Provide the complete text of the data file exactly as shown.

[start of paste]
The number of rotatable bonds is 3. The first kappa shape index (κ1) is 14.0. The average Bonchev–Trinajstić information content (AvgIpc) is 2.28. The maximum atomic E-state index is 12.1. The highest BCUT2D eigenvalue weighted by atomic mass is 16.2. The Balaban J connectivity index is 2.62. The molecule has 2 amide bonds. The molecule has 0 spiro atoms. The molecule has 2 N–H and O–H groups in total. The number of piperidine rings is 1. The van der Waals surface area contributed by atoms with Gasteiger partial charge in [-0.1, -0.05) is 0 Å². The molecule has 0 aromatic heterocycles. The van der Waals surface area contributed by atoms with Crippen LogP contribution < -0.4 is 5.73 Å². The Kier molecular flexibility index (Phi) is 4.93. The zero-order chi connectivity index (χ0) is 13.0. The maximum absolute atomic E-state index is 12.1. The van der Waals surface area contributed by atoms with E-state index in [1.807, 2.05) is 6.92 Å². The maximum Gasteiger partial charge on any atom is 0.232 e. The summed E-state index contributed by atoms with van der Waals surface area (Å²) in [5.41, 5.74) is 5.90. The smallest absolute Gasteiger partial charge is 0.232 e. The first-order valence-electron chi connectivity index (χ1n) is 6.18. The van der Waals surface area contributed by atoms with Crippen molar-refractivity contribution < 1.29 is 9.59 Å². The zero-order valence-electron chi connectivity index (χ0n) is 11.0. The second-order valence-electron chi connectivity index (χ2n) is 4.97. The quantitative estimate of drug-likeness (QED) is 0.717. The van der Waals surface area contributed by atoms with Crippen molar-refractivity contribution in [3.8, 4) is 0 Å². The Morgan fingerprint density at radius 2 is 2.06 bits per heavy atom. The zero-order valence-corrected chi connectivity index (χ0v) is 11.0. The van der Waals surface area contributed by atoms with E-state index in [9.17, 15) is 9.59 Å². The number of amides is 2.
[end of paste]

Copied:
The number of rotatable bonds is 3. The first kappa shape index (κ1) is 14.0. The average Bonchev–Trinajstić information content (AvgIpc) is 2.28. The maximum atomic E-state index is 12.1. The highest BCUT2D eigenvalue weighted by atomic mass is 16.2. The Balaban J connectivity index is 2.62. The molecule has 2 amide bonds. The molecule has 0 spiro atoms. The molecule has 2 N–H and O–H groups in total. The number of piperidine rings is 1. The van der Waals surface area contributed by atoms with Gasteiger partial charge in [-0.1, -0.05) is 0 Å². The molecule has 0 aromatic heterocycles. The van der Waals surface area contributed by atoms with Crippen LogP contribution < -0.4 is 5.73 Å². The Kier molecular flexibility index (Phi) is 4.93. The zero-order chi connectivity index (χ0) is 13.0. The maximum absolute atomic E-state index is 12.1. The van der Waals surface area contributed by atoms with E-state index in [1.807, 2.05) is 6.92 Å². The maximum Gasteiger partial charge on any atom is 0.232 e. The summed E-state index contributed by atoms with van der Waals surface area (Å²) in [5.41, 5.74) is 5.90. The smallest absolute Gasteiger partial charge is 0.232 e. The first-order valence-electron chi connectivity index (χ1n) is 6.18. The van der Waals surface area contributed by atoms with Crippen molar-refractivity contribution < 1.29 is 9.59 Å². The zero-order valence-electron chi connectivity index (χ0n) is 11.0. The second-order valence-electron chi connectivity index (χ2n) is 4.97. The quantitative estimate of drug-likeness (QED) is 0.717. The van der Waals surface area contributed by atoms with Crippen molar-refractivity contribution in [3.8, 4) is 0 Å². The Morgan fingerprint density at radius 2 is 2.06 bits per heavy atom. The zero-order valence-corrected chi connectivity index (χ0v) is 11.0. The van der Waals surface area contributed by atoms with E-state index in [9.17, 15) is 9.59 Å². The number of amides is 2.